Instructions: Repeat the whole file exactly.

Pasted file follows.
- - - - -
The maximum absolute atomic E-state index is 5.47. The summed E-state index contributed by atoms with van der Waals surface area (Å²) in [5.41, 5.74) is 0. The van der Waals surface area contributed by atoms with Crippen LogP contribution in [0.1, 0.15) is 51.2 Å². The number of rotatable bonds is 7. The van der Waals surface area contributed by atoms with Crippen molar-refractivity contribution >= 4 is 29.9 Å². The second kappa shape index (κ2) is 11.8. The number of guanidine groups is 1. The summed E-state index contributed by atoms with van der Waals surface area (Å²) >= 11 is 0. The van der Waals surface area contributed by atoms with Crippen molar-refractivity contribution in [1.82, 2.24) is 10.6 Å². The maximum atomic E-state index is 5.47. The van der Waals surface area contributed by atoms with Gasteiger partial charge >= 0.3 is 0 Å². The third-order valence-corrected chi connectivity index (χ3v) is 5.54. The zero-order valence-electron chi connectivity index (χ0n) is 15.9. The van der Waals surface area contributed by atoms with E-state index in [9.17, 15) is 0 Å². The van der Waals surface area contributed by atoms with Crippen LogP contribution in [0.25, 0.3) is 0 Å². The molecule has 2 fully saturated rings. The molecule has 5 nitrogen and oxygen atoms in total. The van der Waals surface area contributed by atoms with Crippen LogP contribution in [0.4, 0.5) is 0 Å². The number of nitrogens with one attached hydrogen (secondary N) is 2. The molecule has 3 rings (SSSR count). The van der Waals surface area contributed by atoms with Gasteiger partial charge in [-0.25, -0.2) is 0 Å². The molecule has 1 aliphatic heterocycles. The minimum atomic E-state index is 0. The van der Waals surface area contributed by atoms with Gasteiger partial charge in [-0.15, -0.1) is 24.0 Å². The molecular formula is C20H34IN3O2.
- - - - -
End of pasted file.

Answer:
The maximum absolute atomic E-state index is 5.47. The summed E-state index contributed by atoms with van der Waals surface area (Å²) in [5.41, 5.74) is 0. The van der Waals surface area contributed by atoms with Crippen LogP contribution in [0.1, 0.15) is 51.2 Å². The number of rotatable bonds is 7. The van der Waals surface area contributed by atoms with Crippen molar-refractivity contribution >= 4 is 29.9 Å². The second kappa shape index (κ2) is 11.8. The number of guanidine groups is 1. The summed E-state index contributed by atoms with van der Waals surface area (Å²) >= 11 is 0. The van der Waals surface area contributed by atoms with Crippen molar-refractivity contribution in [1.82, 2.24) is 10.6 Å². The maximum atomic E-state index is 5.47. The van der Waals surface area contributed by atoms with Gasteiger partial charge >= 0.3 is 0 Å². The third-order valence-corrected chi connectivity index (χ3v) is 5.54. The zero-order valence-electron chi connectivity index (χ0n) is 15.9. The van der Waals surface area contributed by atoms with E-state index in [9.17, 15) is 0 Å². The van der Waals surface area contributed by atoms with Crippen LogP contribution in [0.25, 0.3) is 0 Å². The molecule has 2 fully saturated rings. The molecule has 5 nitrogen and oxygen atoms in total. The van der Waals surface area contributed by atoms with Crippen LogP contribution in [0.4, 0.5) is 0 Å². The number of nitrogens with one attached hydrogen (secondary N) is 2. The molecule has 3 rings (SSSR count). The van der Waals surface area contributed by atoms with Gasteiger partial charge in [-0.25, -0.2) is 0 Å². The molecule has 1 aliphatic heterocycles. The minimum atomic E-state index is 0. The van der Waals surface area contributed by atoms with Gasteiger partial charge in [-0.15, -0.1) is 24.0 Å². The molecular formula is C20H34IN3O2.